Borders and Migration

Bordered lives and frontier futures: Reproducing “the minor” in contested times

In the terms of Gilles Deleuze and Félix Guattari, borders and bordering can be thought of as a “major”—a seemingly naturalized system of knowledge—through which the boundaries of territorialized nation-states are seen as given and citizenship is framed as a human condition. These border regimes map onto racialized geographies of belonging and exclusion, and work to render such logics as similarly “natural” in the process. Racialized migrants undermine this bordering major, not just at immediate sites of border encounter but also over time, within the socio-spatial landscapes of bordered territories. Through the generative potential of social reproduction, migrants create “minors” that rub against the dominant logics of bordering, and which reflect different future potentialities. In this article I develop a new conceptualization of “the minor” as a process of spatio-temporal remaking: a simultaneous de-territorialization and re-temporalization of the naturalized logics of the major. I argue that the bordering “major” depends on a racist temporal logic of denied contemporaneity, and show how, through social reproduction, migrants gradually re-work themselves into shared frames of futurity, a process that I conceptualize as the development of “frontier futures.”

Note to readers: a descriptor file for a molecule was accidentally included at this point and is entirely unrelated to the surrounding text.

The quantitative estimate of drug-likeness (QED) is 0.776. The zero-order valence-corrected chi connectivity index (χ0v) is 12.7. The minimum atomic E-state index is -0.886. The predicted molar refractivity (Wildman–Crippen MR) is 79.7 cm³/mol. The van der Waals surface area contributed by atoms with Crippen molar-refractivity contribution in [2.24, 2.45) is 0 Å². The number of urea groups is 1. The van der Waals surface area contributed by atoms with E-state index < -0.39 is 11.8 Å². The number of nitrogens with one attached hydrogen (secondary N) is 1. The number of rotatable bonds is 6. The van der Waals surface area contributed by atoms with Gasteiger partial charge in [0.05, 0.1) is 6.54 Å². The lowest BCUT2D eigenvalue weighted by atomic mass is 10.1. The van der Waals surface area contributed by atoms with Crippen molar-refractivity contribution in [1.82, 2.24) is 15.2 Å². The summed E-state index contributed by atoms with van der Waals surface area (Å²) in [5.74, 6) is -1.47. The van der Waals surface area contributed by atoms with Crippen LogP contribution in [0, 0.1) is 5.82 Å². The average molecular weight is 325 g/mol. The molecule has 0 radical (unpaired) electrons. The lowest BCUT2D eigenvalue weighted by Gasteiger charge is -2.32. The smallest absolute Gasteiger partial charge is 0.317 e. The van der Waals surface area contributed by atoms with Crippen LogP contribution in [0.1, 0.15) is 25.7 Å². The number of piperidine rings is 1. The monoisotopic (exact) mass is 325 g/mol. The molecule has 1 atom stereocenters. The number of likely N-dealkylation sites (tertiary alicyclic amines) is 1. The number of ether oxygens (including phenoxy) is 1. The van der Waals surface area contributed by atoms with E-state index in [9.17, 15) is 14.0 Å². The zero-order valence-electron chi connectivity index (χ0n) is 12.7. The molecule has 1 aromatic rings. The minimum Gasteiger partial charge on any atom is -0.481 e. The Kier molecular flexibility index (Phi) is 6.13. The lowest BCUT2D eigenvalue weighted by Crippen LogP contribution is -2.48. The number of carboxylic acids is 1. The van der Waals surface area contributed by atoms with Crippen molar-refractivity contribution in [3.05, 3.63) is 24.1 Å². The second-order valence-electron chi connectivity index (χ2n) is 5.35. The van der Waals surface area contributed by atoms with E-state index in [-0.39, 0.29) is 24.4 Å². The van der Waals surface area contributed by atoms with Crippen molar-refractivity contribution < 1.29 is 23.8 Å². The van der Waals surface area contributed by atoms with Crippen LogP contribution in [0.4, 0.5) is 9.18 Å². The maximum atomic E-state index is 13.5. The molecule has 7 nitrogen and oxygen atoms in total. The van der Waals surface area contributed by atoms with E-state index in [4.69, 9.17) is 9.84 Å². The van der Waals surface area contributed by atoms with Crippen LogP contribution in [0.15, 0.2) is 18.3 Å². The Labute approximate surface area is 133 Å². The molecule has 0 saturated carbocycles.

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Volume 40 Issue 4

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